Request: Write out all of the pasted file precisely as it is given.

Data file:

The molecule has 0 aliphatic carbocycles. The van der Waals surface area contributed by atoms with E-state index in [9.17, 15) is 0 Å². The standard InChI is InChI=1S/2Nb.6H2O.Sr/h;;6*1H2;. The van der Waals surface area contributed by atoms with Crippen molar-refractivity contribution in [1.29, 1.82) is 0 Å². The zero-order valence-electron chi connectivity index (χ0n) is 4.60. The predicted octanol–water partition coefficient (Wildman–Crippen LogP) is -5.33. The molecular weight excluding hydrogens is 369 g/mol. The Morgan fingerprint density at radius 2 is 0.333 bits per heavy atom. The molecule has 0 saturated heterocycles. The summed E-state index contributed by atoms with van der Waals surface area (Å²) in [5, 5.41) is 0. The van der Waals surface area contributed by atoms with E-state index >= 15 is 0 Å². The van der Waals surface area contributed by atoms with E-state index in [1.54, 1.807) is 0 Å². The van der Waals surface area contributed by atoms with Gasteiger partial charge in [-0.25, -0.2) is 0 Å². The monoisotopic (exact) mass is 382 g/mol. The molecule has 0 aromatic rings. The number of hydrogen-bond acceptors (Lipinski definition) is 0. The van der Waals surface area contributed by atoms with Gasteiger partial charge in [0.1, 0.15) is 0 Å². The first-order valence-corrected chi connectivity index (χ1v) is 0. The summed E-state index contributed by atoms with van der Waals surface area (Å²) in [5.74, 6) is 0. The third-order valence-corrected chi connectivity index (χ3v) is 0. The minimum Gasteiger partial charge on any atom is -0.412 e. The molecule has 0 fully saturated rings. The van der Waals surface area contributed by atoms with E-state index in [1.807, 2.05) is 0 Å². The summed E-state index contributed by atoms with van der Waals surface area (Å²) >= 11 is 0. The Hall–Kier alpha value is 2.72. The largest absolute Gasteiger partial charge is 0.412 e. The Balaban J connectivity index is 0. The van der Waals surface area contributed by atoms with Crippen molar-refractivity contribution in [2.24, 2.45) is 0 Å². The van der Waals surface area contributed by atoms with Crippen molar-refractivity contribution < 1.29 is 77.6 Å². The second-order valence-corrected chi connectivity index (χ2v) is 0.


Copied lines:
The molecule has 0 aliphatic carbocycles. The van der Waals surface area contributed by atoms with E-state index in [9.17, 15) is 0 Å². The standard InChI is InChI=1S/2Nb.6H2O.Sr/h;;6*1H2;. The van der Waals surface area contributed by atoms with Crippen molar-refractivity contribution in [1.29, 1.82) is 0 Å². The zero-order valence-electron chi connectivity index (χ0n) is 4.60. The predicted octanol–water partition coefficient (Wildman–Crippen LogP) is -5.33. The molecular weight excluding hydrogens is 369 g/mol. The Morgan fingerprint density at radius 2 is 0.333 bits per heavy atom. The molecule has 0 saturated heterocycles. The summed E-state index contributed by atoms with van der Waals surface area (Å²) in [5, 5.41) is 0. The van der Waals surface area contributed by atoms with E-state index >= 15 is 0 Å². The van der Waals surface area contributed by atoms with E-state index in [1.54, 1.807) is 0 Å². The van der Waals surface area contributed by atoms with Gasteiger partial charge in [-0.25, -0.2) is 0 Å². The monoisotopic (exact) mass is 382 g/mol. The molecule has 0 aromatic rings. The number of hydrogen-bond acceptors (Lipinski definition) is 0. The van der Waals surface area contributed by atoms with Gasteiger partial charge in [0.1, 0.15) is 0 Å². The first-order valence-corrected chi connectivity index (χ1v) is 0. The summed E-state index contributed by atoms with van der Waals surface area (Å²) in [5.74, 6) is 0. The third-order valence-corrected chi connectivity index (χ3v) is 0. The minimum Gasteiger partial charge on any atom is -0.412 e. The molecule has 0 fully saturated rings. The van der Waals surface area contributed by atoms with E-state index in [1.807, 2.05) is 0 Å². The summed E-state index contributed by atoms with van der Waals surface area (Å²) >= 11 is 0. The Hall–Kier alpha value is 2.72. The largest absolute Gasteiger partial charge is 0.412 e. The Balaban J connectivity index is 0. The van der Waals surface area contributed by atoms with Crippen molar-refractivity contribution in [2.24, 2.45) is 0 Å². The van der Waals surface area contributed by atoms with Crippen molar-refractivity contribution < 1.29 is 77.6 Å². The second-order valence-corrected chi connectivity index (χ2v) is 0.